So I experience step 6 as realizing that I am out of balance from what I learned in step 4, and I have a real desire to change. In essence, my “instincts out of balance” are not working, and I am ready to come back into balance.
  7. For Step 7: To me this is using the program, my efforts, and any other resources to come back to being in balance. Cleary if I am plagued by greed, resentment, pride, etc., I need to try to move in the opposition directions such as generosity, kindness, and humility. Again, this is where the WE part comes in. I can’t do it alone and need help to make these changes, which can come from sponsors, OA members, professionals, friends, family members, etc. The other key idea is that these changes take time, and it is often a lifelong journey to keep moving toward balance. OA is a program of progress, not perfection.
  8. For Step 8: This step makes no reference to God, and writing the list is very straightforward. The willingness part for me is linked to abstinence. If I want to stay abstinent I have to forgive others and get ready to make amends.
  9. For Step 9: This step again makes no reference to God. As a personal note, my list has over 70 items on it, and I was quite intimidated by it. I realized the reason I had such a large list is most of my life I had a total ME focus. In order to survive a very difficult childhood, I learned that getting my needs met at any cost was the way to survive. So I gave little or no thought to how my behaviors affected others. I realized that if I was going to make these 70+ amends, I had to change my fundamental world view from a ME focus to a WE focus. I now choose to consider others in my choices as I work on the ME-WE balance, which I do imperfectly but do make progress.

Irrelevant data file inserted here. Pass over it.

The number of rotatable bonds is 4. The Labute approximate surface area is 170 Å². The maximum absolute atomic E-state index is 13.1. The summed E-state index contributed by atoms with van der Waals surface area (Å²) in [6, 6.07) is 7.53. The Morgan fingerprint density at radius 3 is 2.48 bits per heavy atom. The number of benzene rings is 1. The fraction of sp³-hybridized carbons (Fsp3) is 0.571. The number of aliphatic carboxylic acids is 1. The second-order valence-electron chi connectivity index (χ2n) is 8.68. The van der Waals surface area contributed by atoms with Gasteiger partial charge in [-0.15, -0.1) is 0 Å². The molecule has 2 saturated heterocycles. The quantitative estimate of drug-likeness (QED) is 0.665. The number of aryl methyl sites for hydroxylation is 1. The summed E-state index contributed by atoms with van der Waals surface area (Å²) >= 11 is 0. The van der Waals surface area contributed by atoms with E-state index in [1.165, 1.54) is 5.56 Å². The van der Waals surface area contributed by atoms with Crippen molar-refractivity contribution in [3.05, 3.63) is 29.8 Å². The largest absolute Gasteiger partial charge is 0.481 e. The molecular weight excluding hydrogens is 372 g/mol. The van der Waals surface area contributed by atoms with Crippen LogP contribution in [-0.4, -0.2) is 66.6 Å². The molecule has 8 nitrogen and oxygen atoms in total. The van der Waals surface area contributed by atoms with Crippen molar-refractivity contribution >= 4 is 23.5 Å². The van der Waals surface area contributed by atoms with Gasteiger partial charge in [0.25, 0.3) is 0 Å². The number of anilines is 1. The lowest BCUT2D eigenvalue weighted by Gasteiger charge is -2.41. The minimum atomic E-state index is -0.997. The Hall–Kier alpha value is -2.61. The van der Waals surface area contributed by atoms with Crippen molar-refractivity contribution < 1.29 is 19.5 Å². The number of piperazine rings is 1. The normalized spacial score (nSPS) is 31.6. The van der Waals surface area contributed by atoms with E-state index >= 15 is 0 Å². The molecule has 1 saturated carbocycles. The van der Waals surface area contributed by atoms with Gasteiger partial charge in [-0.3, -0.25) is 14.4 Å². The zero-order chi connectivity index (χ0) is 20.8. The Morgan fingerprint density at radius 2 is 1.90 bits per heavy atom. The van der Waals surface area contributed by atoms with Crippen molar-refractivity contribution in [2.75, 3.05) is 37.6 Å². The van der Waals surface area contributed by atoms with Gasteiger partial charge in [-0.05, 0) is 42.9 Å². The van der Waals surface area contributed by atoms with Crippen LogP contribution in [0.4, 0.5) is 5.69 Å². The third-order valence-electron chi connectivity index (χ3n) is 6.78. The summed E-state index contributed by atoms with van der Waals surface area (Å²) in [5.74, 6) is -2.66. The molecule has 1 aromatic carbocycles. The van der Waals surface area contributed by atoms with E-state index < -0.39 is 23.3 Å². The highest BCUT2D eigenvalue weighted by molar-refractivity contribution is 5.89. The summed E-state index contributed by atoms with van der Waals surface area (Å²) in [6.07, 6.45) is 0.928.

10. For Step 10: This step makes no reference to though it is a mini version of Steps 4 to 9, which do reference God. Again I treat it as described above.
  11. For Step 11: This is probably the most challenging step for someone that does not believe in God, does not have any understanding of Him, does not pray, does not believe He has a will for us, and does not believe God provides power to those that pray to Him. Wow, what a tall order for an atheist, agnostic, or someone like myself who has no idea what words even describe the way the world works, yet alone what to call or not call myself.
    So for me I have used meditation in various forms for many years. I do it not to communicate with God or “be spiritual” but simply because I think it helps give me some inner peace and is good for my general well-being. There are many ways to meditate, and my experience is to just find what seems helpful and do it so long as that is true— if it is not, try another form. Right now for me I have a few forms. Mindfulness with a recording to guide me, biking to affirmative music, being present in my life, reading OA literature, meditating when it comes up at my OA meetings, mindful eating where I am present to the taste and texture of my food as I chew slowly.
    I will sometimes say the OA prayers simply because I enjoy that. When I hear the “God” word, I think about it being an acronym for either Good, Orderly Direction or Great Out Doors. When I was into dance, it was for Go Out Dancing.
  12. For Step 12: The first part uses the term “spiritual awakening,” and for me this simply means that—one day at a time—I have a way of living that allows me to not compulsively overeat. That simple.
    To me the important part of this step is to carry the message to others and live a life of OA’s principles, which in short is to keep working the ME-WE balance. The world is not just about me or you. It is about US.